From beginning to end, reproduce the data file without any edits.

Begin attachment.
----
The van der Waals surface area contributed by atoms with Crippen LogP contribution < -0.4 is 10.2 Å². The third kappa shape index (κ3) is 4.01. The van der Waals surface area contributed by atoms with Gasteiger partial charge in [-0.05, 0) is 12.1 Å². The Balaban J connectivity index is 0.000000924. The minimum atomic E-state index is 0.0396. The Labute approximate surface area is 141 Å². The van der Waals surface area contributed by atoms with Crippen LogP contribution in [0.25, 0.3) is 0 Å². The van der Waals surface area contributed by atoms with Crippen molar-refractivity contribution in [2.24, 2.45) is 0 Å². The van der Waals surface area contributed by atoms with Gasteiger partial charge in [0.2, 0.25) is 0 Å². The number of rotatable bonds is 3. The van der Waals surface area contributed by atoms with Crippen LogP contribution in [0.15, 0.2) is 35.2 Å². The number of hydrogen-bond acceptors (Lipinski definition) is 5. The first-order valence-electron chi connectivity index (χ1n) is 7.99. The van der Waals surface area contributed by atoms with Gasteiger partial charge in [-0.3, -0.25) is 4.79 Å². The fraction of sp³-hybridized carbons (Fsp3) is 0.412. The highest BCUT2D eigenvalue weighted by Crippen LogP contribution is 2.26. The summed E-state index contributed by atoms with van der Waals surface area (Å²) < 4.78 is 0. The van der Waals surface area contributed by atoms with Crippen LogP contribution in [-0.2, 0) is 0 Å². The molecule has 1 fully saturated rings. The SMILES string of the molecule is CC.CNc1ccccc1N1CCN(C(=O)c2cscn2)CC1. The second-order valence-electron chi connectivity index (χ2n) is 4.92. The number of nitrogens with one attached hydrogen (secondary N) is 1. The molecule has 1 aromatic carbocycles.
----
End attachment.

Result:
The van der Waals surface area contributed by atoms with Crippen LogP contribution < -0.4 is 10.2 Å². The third kappa shape index (κ3) is 4.01. The van der Waals surface area contributed by atoms with Gasteiger partial charge in [-0.05, 0) is 12.1 Å². The Balaban J connectivity index is 0.000000924. The minimum atomic E-state index is 0.0396. The Labute approximate surface area is 141 Å². The van der Waals surface area contributed by atoms with Crippen LogP contribution in [0.25, 0.3) is 0 Å². The van der Waals surface area contributed by atoms with Crippen molar-refractivity contribution in [2.24, 2.45) is 0 Å². The van der Waals surface area contributed by atoms with Gasteiger partial charge in [0.2, 0.25) is 0 Å². The number of rotatable bonds is 3. The van der Waals surface area contributed by atoms with Crippen LogP contribution in [0.15, 0.2) is 35.2 Å². The number of hydrogen-bond acceptors (Lipinski definition) is 5. The first-order valence-electron chi connectivity index (χ1n) is 7.99. The van der Waals surface area contributed by atoms with Gasteiger partial charge in [-0.3, -0.25) is 4.79 Å². The fraction of sp³-hybridized carbons (Fsp3) is 0.412. The highest BCUT2D eigenvalue weighted by Crippen LogP contribution is 2.26. The summed E-state index contributed by atoms with van der Waals surface area (Å²) < 4.78 is 0. The van der Waals surface area contributed by atoms with Crippen LogP contribution in [-0.2, 0) is 0 Å². The molecule has 1 fully saturated rings. The SMILES string of the molecule is CC.CNc1ccccc1N1CCN(C(=O)c2cscn2)CC1. The second-order valence-electron chi connectivity index (χ2n) is 4.92. The number of nitrogens with one attached hydrogen (secondary N) is 1. The molecule has 1 aromatic carbocycles.